S2: I mean, even even in 2020, if the mail stopped, people would that people would freak out.
S5: I’m Mary Harris. You’re listening to what next? Stick with us.
S1: The first thing you need to know about Devin Leonard is that he’s not romantic about the Postal Service. He knows it fills this psychological space in our lives ever present steady. But even if we love it. Fewer and fewer people are using the post office in the last couple of decades. Mail volume has plummeted. And in the last few weeks, that has gotten much worse.
S6: Something I struggle with with this story is that part of what tipped the USPS over and made them so fragile during this time with his coronavirus is that they lost a lot of mail from advertisers, junk mail. And I hate junk mail. And I think most Americans do. And it just seems to me like if the USPS is relying on junk mail to remain solvent, maybe we just need to rethink this thing.
S2: Well, four or five years ago, you know, I think Chuck. No, actually, it was longer than that. Junk mail surpassed first class mail as the you know, the the largest part of the Postal Service’s volume. You know, of course, it does say something. I mean, you know, as somebody said to me, you know, years ago when I first started writing about the Postal Service, you know, since we want a government subsidized, you know, junk mail system. But that’s kind of why we have.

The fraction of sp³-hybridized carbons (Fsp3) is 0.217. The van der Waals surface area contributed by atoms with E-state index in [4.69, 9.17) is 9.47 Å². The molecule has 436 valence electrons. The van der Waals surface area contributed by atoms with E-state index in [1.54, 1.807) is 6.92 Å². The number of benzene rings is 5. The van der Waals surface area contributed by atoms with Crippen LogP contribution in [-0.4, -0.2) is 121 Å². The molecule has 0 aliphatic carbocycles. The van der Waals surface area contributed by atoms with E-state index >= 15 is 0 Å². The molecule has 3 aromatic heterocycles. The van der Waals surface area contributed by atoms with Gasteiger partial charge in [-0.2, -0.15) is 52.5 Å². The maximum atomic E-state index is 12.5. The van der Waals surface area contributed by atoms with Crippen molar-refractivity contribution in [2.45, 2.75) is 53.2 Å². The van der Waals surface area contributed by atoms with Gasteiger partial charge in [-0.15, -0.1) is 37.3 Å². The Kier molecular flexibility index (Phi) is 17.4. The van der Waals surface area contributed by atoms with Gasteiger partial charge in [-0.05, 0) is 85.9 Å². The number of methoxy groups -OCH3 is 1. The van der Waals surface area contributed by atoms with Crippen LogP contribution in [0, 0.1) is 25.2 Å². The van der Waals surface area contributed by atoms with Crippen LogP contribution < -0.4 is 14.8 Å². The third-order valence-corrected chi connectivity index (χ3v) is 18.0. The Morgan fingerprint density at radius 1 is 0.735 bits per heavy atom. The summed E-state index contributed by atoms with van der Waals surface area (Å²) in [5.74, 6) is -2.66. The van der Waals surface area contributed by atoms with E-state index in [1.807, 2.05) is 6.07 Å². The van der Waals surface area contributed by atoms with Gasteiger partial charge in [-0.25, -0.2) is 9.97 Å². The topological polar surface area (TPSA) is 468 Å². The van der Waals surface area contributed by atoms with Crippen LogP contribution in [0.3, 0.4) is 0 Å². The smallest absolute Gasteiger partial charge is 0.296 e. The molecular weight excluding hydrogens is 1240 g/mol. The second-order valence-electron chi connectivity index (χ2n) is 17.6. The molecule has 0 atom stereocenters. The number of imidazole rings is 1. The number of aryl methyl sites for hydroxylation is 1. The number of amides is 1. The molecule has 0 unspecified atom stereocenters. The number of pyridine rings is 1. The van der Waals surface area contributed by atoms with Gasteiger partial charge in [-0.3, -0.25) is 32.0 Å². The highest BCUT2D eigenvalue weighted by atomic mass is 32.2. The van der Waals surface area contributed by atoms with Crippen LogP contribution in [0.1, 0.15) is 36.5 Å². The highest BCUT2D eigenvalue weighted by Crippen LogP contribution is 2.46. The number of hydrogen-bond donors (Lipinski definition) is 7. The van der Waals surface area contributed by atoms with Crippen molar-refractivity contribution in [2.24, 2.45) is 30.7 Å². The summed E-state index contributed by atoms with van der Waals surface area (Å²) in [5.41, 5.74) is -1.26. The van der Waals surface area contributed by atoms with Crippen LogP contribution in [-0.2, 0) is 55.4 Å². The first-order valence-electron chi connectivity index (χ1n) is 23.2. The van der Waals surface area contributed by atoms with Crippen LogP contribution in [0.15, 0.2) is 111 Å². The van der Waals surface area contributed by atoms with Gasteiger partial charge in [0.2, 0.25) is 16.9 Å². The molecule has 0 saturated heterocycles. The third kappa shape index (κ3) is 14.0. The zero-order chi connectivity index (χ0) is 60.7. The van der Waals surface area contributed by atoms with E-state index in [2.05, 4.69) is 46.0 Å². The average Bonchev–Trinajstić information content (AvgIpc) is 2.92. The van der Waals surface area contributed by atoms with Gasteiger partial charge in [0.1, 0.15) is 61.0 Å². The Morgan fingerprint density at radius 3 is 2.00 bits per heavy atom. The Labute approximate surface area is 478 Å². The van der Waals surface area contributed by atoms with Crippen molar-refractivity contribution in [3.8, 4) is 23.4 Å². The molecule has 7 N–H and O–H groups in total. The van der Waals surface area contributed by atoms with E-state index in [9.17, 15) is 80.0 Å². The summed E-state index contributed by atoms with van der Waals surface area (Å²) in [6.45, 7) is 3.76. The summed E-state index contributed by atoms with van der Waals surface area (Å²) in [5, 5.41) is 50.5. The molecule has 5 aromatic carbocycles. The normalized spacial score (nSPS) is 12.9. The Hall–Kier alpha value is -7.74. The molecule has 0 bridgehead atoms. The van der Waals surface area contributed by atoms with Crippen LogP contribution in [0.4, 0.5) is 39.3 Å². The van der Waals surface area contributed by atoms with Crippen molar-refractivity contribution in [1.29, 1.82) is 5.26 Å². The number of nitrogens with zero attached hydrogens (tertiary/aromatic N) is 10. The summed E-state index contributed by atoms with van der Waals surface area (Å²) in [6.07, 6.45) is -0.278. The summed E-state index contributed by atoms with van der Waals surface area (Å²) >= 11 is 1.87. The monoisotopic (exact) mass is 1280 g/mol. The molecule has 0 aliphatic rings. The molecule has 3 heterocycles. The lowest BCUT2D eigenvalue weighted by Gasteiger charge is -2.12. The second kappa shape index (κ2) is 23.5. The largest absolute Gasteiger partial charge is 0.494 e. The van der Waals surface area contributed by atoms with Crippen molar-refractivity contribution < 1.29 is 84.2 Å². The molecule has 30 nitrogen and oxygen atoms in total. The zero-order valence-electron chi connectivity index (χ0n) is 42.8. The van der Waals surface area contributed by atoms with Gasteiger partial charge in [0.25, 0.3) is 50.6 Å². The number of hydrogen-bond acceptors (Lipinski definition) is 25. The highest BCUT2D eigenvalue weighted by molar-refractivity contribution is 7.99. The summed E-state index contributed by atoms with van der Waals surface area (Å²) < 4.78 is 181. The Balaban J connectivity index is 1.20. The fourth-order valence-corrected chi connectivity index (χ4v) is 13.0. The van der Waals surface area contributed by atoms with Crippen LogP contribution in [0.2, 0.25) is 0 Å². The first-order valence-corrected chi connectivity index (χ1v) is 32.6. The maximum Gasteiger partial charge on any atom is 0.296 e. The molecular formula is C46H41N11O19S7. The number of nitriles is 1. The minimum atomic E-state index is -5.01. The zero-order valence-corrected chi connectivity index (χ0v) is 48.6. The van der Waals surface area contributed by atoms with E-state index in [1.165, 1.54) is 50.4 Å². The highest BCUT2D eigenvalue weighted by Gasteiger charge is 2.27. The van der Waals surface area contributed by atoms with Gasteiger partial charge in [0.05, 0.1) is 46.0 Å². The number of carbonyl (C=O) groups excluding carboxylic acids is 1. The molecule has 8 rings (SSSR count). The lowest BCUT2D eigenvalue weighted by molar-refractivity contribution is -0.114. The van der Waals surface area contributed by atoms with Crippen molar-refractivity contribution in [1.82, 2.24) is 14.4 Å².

S6: So the Postal Service has been around for ever. It’s in the Constitution, 245 years here, but its financial prospects. They’ve started looking poor. Really just in the past couple of decades. So I’m wondering if we can go back and sort of explain how we got here, because I was looking at this graph of revenues for the Postal Service. And in the early 2000s, the Postal Service was making money. Right. And then around 2005, 2006, it seems like things really changed. What happened?